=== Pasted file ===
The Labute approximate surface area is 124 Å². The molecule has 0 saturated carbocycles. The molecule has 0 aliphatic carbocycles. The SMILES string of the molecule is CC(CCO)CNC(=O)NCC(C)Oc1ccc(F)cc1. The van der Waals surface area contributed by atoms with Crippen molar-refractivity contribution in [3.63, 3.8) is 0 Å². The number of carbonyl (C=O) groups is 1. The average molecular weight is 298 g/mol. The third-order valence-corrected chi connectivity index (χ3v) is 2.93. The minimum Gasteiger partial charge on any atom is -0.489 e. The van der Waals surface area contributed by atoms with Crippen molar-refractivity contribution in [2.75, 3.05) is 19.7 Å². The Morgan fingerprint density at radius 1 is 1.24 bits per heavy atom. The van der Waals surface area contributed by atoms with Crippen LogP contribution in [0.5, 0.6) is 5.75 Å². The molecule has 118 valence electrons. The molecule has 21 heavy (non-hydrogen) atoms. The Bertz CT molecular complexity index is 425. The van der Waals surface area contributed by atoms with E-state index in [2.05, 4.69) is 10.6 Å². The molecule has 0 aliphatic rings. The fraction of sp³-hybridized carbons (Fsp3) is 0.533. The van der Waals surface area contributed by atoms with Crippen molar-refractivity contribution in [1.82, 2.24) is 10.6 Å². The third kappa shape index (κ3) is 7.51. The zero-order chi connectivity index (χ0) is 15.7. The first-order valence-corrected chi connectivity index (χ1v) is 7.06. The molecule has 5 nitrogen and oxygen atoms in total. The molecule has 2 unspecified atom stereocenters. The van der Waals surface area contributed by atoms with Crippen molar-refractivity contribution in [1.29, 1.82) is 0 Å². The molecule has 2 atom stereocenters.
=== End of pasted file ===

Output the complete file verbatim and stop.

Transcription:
The Labute approximate surface area is 124 Å². The molecule has 0 saturated carbocycles. The molecule has 0 aliphatic carbocycles. The SMILES string of the molecule is CC(CCO)CNC(=O)NCC(C)Oc1ccc(F)cc1. The van der Waals surface area contributed by atoms with Crippen molar-refractivity contribution in [3.63, 3.8) is 0 Å². The number of carbonyl (C=O) groups is 1. The average molecular weight is 298 g/mol. The third-order valence-corrected chi connectivity index (χ3v) is 2.93. The minimum Gasteiger partial charge on any atom is -0.489 e. The van der Waals surface area contributed by atoms with Crippen molar-refractivity contribution in [2.75, 3.05) is 19.7 Å². The Morgan fingerprint density at radius 1 is 1.24 bits per heavy atom. The van der Waals surface area contributed by atoms with Crippen LogP contribution in [0.5, 0.6) is 5.75 Å². The molecule has 118 valence electrons. The molecule has 21 heavy (non-hydrogen) atoms. The Bertz CT molecular complexity index is 425. The van der Waals surface area contributed by atoms with E-state index in [2.05, 4.69) is 10.6 Å². The molecule has 0 aliphatic rings. The fraction of sp³-hybridized carbons (Fsp3) is 0.533. The van der Waals surface area contributed by atoms with Crippen molar-refractivity contribution in [1.82, 2.24) is 10.6 Å². The third kappa shape index (κ3) is 7.51. The zero-order chi connectivity index (χ0) is 15.7. The first-order valence-corrected chi connectivity index (χ1v) is 7.06. The molecule has 5 nitrogen and oxygen atoms in total. The molecule has 2 unspecified atom stereocenters. The van der Waals surface area contributed by atoms with Crippen molar-refractivity contribution in [1.29, 1.82) is 0 Å². The molecule has 2 atom stereocenters.